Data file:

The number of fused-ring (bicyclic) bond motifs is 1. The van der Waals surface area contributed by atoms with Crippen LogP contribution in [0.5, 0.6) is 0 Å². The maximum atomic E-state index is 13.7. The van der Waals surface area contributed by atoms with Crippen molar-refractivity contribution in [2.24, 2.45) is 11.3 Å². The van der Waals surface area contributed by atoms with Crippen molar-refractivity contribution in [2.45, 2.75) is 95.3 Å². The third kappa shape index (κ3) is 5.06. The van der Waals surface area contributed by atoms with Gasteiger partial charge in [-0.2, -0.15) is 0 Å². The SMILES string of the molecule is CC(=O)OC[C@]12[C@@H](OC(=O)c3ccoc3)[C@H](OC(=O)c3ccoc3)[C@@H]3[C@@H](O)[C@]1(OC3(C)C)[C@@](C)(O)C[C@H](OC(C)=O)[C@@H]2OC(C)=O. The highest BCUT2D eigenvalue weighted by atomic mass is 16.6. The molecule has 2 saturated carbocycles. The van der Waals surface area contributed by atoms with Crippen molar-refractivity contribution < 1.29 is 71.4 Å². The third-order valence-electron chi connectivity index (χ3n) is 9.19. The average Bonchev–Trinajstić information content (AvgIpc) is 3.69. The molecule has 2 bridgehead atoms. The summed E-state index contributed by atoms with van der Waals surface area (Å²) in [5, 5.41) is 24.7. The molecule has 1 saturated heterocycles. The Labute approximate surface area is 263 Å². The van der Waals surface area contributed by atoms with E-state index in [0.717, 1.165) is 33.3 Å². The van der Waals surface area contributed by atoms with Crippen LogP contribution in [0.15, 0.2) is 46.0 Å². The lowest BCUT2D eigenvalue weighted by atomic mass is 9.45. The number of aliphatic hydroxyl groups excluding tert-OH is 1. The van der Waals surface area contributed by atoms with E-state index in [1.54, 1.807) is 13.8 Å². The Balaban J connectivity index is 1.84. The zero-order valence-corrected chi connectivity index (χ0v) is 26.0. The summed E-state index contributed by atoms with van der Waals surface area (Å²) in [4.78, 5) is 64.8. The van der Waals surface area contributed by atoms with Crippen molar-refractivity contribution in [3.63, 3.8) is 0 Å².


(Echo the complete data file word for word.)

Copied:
The number of fused-ring (bicyclic) bond motifs is 1. The van der Waals surface area contributed by atoms with Crippen LogP contribution in [0.5, 0.6) is 0 Å². The maximum atomic E-state index is 13.7. The van der Waals surface area contributed by atoms with Crippen molar-refractivity contribution in [2.24, 2.45) is 11.3 Å². The van der Waals surface area contributed by atoms with Crippen molar-refractivity contribution in [2.45, 2.75) is 95.3 Å². The third kappa shape index (κ3) is 5.06. The van der Waals surface area contributed by atoms with Gasteiger partial charge in [-0.2, -0.15) is 0 Å². The SMILES string of the molecule is CC(=O)OC[C@]12[C@@H](OC(=O)c3ccoc3)[C@H](OC(=O)c3ccoc3)[C@@H]3[C@@H](O)[C@]1(OC3(C)C)[C@@](C)(O)C[C@H](OC(C)=O)[C@@H]2OC(C)=O. The highest BCUT2D eigenvalue weighted by atomic mass is 16.6. The molecule has 2 saturated carbocycles. The van der Waals surface area contributed by atoms with Crippen molar-refractivity contribution < 1.29 is 71.4 Å². The third-order valence-electron chi connectivity index (χ3n) is 9.19. The average Bonchev–Trinajstić information content (AvgIpc) is 3.69. The molecule has 2 bridgehead atoms. The summed E-state index contributed by atoms with van der Waals surface area (Å²) in [5, 5.41) is 24.7. The molecule has 1 saturated heterocycles. The Labute approximate surface area is 263 Å². The van der Waals surface area contributed by atoms with E-state index in [0.717, 1.165) is 33.3 Å². The van der Waals surface area contributed by atoms with Crippen LogP contribution in [0.15, 0.2) is 46.0 Å². The lowest BCUT2D eigenvalue weighted by atomic mass is 9.45. The number of aliphatic hydroxyl groups excluding tert-OH is 1. The van der Waals surface area contributed by atoms with E-state index in [1.54, 1.807) is 13.8 Å². The Balaban J connectivity index is 1.84. The zero-order valence-corrected chi connectivity index (χ0v) is 26.0. The summed E-state index contributed by atoms with van der Waals surface area (Å²) in [4.78, 5) is 64.8. The van der Waals surface area contributed by atoms with Crippen molar-refractivity contribution in [3.63, 3.8) is 0 Å².